“My counselor told me I should be somewhere on that day that I felt proud,” Serenity said.
Although it was raining, we still went outside for a cigarette and Serenity introduced us to the other patients. They all knew who Karina and I were, and the role we played in Serenity’s life. They were eager to tell us stories of how Serenity had helped them here. She made one man pinky promise her that he would stay clean, and that promise was like gold to him.
“I am finally honoring Haley,” Serenity said.
Serenity said she is still searching for her purpose, her calling in the outside world. She knows she has one; she is just digging it out from under years of addiction.
Serenity shared the answers to another assignment with me: With 21 different answers, she completed the statement, “Billie, I need you to know … ”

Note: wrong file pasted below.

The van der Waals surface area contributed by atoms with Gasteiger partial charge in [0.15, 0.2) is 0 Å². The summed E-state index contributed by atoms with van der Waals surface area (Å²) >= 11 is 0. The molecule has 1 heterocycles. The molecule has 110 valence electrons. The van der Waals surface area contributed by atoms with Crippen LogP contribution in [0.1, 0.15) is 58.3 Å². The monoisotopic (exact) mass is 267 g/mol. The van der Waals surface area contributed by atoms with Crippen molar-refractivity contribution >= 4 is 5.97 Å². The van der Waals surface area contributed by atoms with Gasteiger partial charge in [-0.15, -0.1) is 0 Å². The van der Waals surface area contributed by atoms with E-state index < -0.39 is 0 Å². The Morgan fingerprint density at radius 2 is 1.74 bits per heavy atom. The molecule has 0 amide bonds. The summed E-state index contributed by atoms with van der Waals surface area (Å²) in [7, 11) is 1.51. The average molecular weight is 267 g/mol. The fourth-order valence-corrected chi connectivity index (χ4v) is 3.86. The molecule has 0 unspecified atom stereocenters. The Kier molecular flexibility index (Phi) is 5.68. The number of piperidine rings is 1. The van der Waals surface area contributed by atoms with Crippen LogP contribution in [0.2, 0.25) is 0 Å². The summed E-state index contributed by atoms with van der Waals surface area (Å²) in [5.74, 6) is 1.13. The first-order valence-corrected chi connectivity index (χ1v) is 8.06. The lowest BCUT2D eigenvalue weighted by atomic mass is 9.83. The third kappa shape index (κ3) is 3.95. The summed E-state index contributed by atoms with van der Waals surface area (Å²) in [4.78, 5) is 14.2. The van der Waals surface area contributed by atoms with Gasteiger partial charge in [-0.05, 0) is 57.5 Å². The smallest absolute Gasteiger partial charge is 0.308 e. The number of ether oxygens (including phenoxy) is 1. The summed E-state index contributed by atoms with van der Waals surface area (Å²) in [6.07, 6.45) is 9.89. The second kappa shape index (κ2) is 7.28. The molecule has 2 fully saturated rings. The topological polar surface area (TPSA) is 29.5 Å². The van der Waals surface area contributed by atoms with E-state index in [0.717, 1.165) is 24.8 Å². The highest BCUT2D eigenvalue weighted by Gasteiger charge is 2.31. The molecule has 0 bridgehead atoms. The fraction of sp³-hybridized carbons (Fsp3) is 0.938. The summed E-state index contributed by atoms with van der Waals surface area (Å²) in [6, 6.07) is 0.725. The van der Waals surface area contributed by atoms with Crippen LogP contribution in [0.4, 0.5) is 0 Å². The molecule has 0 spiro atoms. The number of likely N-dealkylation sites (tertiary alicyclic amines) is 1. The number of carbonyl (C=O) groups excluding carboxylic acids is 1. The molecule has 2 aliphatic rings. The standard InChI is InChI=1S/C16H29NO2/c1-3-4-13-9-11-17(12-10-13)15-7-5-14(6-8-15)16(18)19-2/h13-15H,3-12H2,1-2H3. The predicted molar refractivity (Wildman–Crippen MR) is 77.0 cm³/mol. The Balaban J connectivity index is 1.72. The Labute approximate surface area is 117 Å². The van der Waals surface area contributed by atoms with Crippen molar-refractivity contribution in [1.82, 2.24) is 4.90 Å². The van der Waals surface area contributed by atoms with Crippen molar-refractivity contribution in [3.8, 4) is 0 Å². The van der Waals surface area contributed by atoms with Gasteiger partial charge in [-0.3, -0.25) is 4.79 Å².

#4: You don’t need to feel guilty.
#9: You remind me of my daughter.
#12: I was a good mom.
#14: I’m sorry for how much this has affected your life.
#21: I love you.
Hearing Serenity’s forgiveness immediately lifted a burden from me. For the first time, it felt good to talk about Haley.
As she walked us out of the rehab facility, she stopped and looked at me.
“You remind me of Haley,” she told me. “I love you.”
THE NIGHT HALEY DIED an officer on the scene said I should have bought a lottery ticket, since the odds of randomly hitting someone on the freeway was probably as rare as winning the Powerball. It took nearly a year for the dreams to subside and two years for me to talk about Haley.
It was supposed to get easier with time, but that time has yet to come. I still think about Haley every day. But in those three days with Karina, Haley came to life for me. It was as if I could hear her laugh, see her with her friends and understand her personality, just from Karina’s memories.
When Karina and I drove back to her house from the rehab facility, we came around the bend to where Haley had died two years before and a rainbow we couldn’t see until that moment arched the freeway. Two hawks circled above, which Karina said is her spirit animal. It sounds stupid, but in that moment I felt like Haley forgave me. In my heart, I thanked Haley, for letting me experience a glimpse of her family’s love. More than I had in two years, I healed.